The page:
The Bulan Institute participated in the United Nations side event, Central Asian experience with individuals returned from Syria and Iraq, organized by the United Nations Office of Counter Terrorism (UNCCT/UNOCT) jointly with the United Nations Regional Centre for Preventive Diplomacy for Central Asia (UNRCCA). The event discussed successes, challenges and lessons learned from the Central Asian experience with individuals returned from Syria and Iraq.
In his welcoming statement, H.E. Mr. Vladimir Voronkov, Under-Secretary-General of the United Nations Office of Counter-Terrorism, highlighted that supporting Member States in taking action in this regard is a top priority for the United Nations system under the leadership of Secretary-General Guterres. Indeed, the United Nations has been playing a crucial role in norm building and mobilizing efforts in dealing with foreign fighters. Security Council resolutions, particularly resolutions 2178 and 2396, call upon Member States to cooperate in their efforts to address the threat posed by foreign terrorist fighter returnees, relocators and their accompanying family members.
“Protecting, repatriating, prosecuting, rehabilitating and reintegrating individuals with alleged links to UN-listed terrorist groups is a critical concern for many countries around the world,” said Mr. Vladimir Voronkov. In his statement, Mr. Voronkov highlighted the work that has been done by the Bulan Institute. While discussing event panelists, he also mentioned the Bulan Institute and expressed his appreciation for the work of the Institute. “This will be followed by an intervention by a representative of the Bulan Institute, a civil society organization doing excellent research on the issue of repatriation in Central Asia. I met with the representatives of this civil society organization on the margins of the Vienna Conference on FTFs and I was very impressed by their work in this regard,” said Mr. Voronkov.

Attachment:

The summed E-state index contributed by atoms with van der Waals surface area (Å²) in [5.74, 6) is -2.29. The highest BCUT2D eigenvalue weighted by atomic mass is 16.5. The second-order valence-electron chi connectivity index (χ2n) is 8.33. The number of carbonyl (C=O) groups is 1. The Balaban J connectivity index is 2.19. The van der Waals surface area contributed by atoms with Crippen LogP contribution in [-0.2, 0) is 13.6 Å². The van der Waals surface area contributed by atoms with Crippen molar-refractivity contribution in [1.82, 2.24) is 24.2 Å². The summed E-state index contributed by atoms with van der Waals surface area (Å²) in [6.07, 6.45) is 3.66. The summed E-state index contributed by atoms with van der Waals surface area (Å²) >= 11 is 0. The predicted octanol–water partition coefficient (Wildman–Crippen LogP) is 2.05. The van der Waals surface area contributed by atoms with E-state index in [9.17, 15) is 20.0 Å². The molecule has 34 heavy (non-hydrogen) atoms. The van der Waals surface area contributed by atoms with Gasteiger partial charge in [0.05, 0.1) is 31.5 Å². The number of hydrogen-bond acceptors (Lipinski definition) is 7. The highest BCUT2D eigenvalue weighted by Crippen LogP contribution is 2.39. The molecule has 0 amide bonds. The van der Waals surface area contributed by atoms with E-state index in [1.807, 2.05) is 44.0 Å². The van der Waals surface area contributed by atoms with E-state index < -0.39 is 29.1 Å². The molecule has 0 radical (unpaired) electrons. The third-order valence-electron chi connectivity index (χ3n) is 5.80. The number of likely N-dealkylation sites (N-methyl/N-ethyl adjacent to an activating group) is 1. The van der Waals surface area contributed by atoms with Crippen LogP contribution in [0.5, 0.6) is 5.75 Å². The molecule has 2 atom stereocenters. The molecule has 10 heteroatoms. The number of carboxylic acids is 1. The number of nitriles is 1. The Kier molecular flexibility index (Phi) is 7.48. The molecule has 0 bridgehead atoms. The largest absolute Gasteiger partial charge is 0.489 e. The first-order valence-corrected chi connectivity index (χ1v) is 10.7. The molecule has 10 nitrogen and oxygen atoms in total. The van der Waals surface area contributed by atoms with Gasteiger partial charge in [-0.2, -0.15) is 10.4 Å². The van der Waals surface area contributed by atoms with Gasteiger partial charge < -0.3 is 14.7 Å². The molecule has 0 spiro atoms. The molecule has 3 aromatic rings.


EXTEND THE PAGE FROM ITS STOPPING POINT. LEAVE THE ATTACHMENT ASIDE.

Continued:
The Bulan Institute was invited to speak at the event regarding the role of civil society in the repatriation, rehabilitation and reintegration of foreign fighters. Cholpon Orozobekova, the Director of the Bulan Institute, spoke about the experiences of Kazakhstan, Uzbekistan and Tajikistan. She shared her observations regarding how women-led organizations played a crucial role in the rehabilitation and reintegration processes. “There are many good practices to learn from Central Asian experiences. For example, many civil society organizations in Kazakhstan were widely integrated into development, design, and implementation of rehabilitation, reintegration and resocialization processes. I would like to highlight the crucial role of the women-led organizations in Kazakhstan, Uzbekistan and Tajikistan. Women leaders such as Olga Ryl, Gulnaz Rasdykova, Lola Shakirova, and Oliya Ilmuradova, Nazifa Kamolova, Malika Dodoeva have been working hard from the first day of the arrival of the very first group of individuals repatriated from Syria. They met them in the plane and since then they have been accompanying returnees helping them to deal with psychological, legal, social and other problems,” said Cholpon Orozobekova.
She stated that the experiences of Uzbekistan and Kazakhstan are very unique. “We need to help them further to implement rehabilitation and at the same time to learn from them” said Mrs Orozobekova. She underscored that the Bulan Institute will continue studying their experiences and sharing best practices with other countries and the international community in Geneva.